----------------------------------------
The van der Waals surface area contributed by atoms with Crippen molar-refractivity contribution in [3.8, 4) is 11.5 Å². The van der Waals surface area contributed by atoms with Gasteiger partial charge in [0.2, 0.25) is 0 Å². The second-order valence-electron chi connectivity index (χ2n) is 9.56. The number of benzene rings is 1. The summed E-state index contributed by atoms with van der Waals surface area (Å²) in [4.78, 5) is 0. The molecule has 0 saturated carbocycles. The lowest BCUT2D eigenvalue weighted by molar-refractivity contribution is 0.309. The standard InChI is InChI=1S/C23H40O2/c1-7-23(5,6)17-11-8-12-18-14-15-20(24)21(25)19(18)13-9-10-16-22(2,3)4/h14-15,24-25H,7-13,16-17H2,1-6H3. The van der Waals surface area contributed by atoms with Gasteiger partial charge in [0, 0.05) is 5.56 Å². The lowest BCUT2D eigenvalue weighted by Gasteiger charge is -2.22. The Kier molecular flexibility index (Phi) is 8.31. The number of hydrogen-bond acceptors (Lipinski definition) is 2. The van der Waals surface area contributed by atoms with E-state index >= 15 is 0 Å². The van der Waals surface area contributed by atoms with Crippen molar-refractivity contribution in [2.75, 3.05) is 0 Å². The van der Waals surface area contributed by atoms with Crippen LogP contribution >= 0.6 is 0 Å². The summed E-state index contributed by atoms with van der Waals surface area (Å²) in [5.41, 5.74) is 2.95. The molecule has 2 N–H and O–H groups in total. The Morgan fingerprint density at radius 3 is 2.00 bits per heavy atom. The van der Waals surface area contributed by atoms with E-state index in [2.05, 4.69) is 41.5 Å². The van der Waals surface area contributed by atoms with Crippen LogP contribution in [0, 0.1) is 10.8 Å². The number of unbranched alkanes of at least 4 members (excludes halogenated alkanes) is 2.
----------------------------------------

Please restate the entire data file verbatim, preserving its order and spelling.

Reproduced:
The van der Waals surface area contributed by atoms with Crippen molar-refractivity contribution in [3.8, 4) is 11.5 Å². The van der Waals surface area contributed by atoms with Gasteiger partial charge in [0.2, 0.25) is 0 Å². The second-order valence-electron chi connectivity index (χ2n) is 9.56. The number of benzene rings is 1. The summed E-state index contributed by atoms with van der Waals surface area (Å²) in [4.78, 5) is 0. The molecule has 0 saturated carbocycles. The lowest BCUT2D eigenvalue weighted by molar-refractivity contribution is 0.309. The standard InChI is InChI=1S/C23H40O2/c1-7-23(5,6)17-11-8-12-18-14-15-20(24)21(25)19(18)13-9-10-16-22(2,3)4/h14-15,24-25H,7-13,16-17H2,1-6H3. The van der Waals surface area contributed by atoms with Gasteiger partial charge in [0, 0.05) is 5.56 Å². The lowest BCUT2D eigenvalue weighted by Gasteiger charge is -2.22. The Kier molecular flexibility index (Phi) is 8.31. The number of hydrogen-bond acceptors (Lipinski definition) is 2. The van der Waals surface area contributed by atoms with E-state index >= 15 is 0 Å². The van der Waals surface area contributed by atoms with Crippen molar-refractivity contribution in [2.75, 3.05) is 0 Å². The van der Waals surface area contributed by atoms with Crippen LogP contribution >= 0.6 is 0 Å². The summed E-state index contributed by atoms with van der Waals surface area (Å²) in [5.41, 5.74) is 2.95. The molecule has 2 N–H and O–H groups in total. The Morgan fingerprint density at radius 3 is 2.00 bits per heavy atom. The van der Waals surface area contributed by atoms with E-state index in [2.05, 4.69) is 41.5 Å². The van der Waals surface area contributed by atoms with Crippen LogP contribution in [0, 0.1) is 10.8 Å². The number of unbranched alkanes of at least 4 members (excludes halogenated alkanes) is 2.